Almost two months ago, a large fight occurred “outside the Orange Park Mall and AMC 24 theater on Wells Road” on a Saturday night around 9:30 p.m. The crowd was told to leave the Orange Park Mall. Instead of leaving the area completely, “about 40-50 juveniles left and went instead to the Chick-fil-A restaurant across the street. A short time later, deputies received calls reporting shots fired outside the restaurant.” When the first police officer arrived, “a 14-year-old boy fled from him. He was pursued on foot by the deputy and arrested, but his identity was not released.” Florida juvenile delinquent criminal records are not open to the public. I do not know why the boy was arrested. He was not arrested for firing a shot. I am assuming that police arrested him for Florida resisting an officer without violence for fleeing. There are defenses to this crime based upon the circumstances surrounding the teenager’s arrest and officer’s actions. The teenager will need to relay all of the facts to his Jacksonville criminal lawyer in order to defend the juvenile case.
Other police officers from the Clay County Sheriff’s Office arrived at the Chic-fil-A “and the crowd of juveniles dispersed, deputies said. They said the group did cause property damage, including broken glass on doors and overturned furniture, to the restaurant.” (News4jax.com)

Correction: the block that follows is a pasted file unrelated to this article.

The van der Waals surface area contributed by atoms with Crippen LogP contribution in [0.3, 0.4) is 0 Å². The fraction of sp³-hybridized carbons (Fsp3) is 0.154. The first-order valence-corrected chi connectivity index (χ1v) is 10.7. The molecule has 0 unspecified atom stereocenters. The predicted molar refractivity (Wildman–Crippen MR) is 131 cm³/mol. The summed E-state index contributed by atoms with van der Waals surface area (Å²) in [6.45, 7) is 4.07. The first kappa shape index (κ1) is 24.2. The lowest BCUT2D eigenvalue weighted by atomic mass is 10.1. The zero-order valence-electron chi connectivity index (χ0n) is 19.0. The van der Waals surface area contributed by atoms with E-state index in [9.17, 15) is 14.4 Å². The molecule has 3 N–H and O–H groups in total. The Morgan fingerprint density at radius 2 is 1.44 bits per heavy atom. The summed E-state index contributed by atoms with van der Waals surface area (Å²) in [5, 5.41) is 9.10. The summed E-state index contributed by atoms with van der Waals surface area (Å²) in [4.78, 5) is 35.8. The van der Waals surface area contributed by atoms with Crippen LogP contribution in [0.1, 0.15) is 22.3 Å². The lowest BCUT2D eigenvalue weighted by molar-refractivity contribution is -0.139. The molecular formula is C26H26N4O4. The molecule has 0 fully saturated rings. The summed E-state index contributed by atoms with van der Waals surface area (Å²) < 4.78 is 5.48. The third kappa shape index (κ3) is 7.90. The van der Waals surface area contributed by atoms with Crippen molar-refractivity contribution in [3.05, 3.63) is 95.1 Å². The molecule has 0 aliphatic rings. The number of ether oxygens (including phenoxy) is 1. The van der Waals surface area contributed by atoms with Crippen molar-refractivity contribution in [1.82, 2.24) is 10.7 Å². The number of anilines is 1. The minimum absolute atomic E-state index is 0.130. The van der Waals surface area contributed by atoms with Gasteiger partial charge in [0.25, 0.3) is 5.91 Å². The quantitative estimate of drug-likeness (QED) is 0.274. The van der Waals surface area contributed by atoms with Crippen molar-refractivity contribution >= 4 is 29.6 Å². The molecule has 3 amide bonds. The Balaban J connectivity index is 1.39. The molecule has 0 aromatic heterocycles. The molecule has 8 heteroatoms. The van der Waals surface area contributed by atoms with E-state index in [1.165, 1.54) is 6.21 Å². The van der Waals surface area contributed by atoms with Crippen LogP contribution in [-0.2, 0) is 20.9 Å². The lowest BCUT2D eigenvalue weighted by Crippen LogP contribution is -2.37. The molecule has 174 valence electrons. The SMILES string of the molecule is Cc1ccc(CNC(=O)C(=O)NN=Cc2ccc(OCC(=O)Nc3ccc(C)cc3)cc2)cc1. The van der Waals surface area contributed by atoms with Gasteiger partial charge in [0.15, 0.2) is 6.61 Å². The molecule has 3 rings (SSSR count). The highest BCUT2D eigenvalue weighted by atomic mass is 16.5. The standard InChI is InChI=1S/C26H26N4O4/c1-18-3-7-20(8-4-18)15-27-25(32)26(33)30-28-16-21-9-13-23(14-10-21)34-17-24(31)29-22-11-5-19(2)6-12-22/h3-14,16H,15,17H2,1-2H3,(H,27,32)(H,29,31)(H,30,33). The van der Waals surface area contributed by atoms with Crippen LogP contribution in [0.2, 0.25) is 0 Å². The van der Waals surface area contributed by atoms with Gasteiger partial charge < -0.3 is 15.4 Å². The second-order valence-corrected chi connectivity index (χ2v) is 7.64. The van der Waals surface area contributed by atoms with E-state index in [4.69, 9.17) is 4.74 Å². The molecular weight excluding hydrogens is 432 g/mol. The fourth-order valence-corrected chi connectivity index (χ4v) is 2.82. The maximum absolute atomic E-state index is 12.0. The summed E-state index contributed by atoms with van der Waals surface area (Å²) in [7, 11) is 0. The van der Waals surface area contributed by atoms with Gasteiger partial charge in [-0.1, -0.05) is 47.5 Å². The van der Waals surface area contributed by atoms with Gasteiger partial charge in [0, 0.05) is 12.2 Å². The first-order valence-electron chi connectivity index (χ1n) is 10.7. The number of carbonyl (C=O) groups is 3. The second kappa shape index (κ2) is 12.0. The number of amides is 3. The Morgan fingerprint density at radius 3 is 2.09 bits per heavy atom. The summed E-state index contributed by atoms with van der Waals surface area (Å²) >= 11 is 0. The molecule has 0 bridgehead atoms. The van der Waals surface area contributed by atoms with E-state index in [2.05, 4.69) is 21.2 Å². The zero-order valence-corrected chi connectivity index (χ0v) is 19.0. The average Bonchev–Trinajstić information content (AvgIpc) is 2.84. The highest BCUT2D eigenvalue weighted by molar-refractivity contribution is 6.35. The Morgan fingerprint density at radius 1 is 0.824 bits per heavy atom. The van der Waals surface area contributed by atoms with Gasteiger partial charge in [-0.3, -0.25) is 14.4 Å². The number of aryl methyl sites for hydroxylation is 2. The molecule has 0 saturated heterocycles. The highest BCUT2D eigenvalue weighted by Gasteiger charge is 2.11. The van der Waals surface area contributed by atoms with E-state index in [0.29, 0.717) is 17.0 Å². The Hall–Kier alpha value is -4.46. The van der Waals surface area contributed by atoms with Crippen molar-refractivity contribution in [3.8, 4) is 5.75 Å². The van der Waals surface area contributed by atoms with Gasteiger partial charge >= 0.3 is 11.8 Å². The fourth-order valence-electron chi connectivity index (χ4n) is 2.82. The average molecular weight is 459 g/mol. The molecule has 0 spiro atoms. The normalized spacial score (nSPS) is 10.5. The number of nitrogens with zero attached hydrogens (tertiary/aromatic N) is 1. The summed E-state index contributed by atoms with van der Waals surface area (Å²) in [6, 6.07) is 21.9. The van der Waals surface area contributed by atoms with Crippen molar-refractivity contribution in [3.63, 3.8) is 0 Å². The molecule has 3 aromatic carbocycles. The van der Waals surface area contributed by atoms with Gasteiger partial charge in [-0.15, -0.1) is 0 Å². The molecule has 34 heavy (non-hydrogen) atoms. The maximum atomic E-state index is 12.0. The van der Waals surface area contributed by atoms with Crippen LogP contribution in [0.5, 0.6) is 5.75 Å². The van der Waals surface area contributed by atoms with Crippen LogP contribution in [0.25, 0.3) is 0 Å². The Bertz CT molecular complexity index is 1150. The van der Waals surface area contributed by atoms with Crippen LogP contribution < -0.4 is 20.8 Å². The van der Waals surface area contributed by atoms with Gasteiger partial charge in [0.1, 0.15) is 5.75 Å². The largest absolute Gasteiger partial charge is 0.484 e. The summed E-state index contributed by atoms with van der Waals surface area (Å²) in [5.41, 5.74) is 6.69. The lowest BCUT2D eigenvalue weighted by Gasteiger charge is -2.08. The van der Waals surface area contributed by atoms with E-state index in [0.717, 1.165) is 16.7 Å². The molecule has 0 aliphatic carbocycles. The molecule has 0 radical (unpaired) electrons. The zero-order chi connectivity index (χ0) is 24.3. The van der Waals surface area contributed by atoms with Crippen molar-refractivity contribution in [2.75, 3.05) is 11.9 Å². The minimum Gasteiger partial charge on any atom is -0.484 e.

Channel 4 News of Jacksonville reported more about the case today. “A 15-year-old from Jacksonville has been arrested in connection with an incident in which a shot was fired outside an Orange Park Chick-fil-A last month. The teen is charged with felony vandalism…. The 15-year-old is the second teen from Jacksonville to be arrested in connection to the incident.” Although he was not charged with a Florida firearm’s crime, felony vandalism is serious crime. He could face severe penalties. The Florida vandalism law is Section 806.13. This is also know as criminal mischief in Jacksonville. The law states:
(1)(a) A person commits the offense of criminal mischief if he or she willfully and maliciously injures or damages by any means any real or personal property belonging to another, including, but not limited to, the placement of graffiti thereon or other acts of vandalism thereto.
3. If the damage is $1,000 or greater, or if there is interruption or impairment of a business operation or public communication, transportation, supply of water, gas or power, or other public service which costs $1,000 or more in labor and supplies to restore, it is a felony of the third degree, punishable as provided in s. 775.082, s. 775.083, or s. 775.084.
The Florida criminal mischief law also creates a problem for the juvenile’s parents. The law provides, “if a minor commits a delinquent act prohibited under paragraph (a), the parent or legal guardian of the minor is liable along with the minor for payment of the fine.” The court may make exceptions in certain circumstances. This charge could also result in a suspended Florida driver’s license for the juvenile.
With two juveniles being arrested in connection with this incident in Clay County, there may be more to come. In many Jacksonville juvenile criminal cases like this, the police normally question the child prior to making the arrest. It is important to remember that juveniles have constitutional rights just like adults. They have the right to speak to a Florida criminal attorney. They have the right to remain silent. There is nothing wrong with speaking to a Clay County lawyer before talking to the police. To talk to a Clay County attorney, call (904) 564-2525.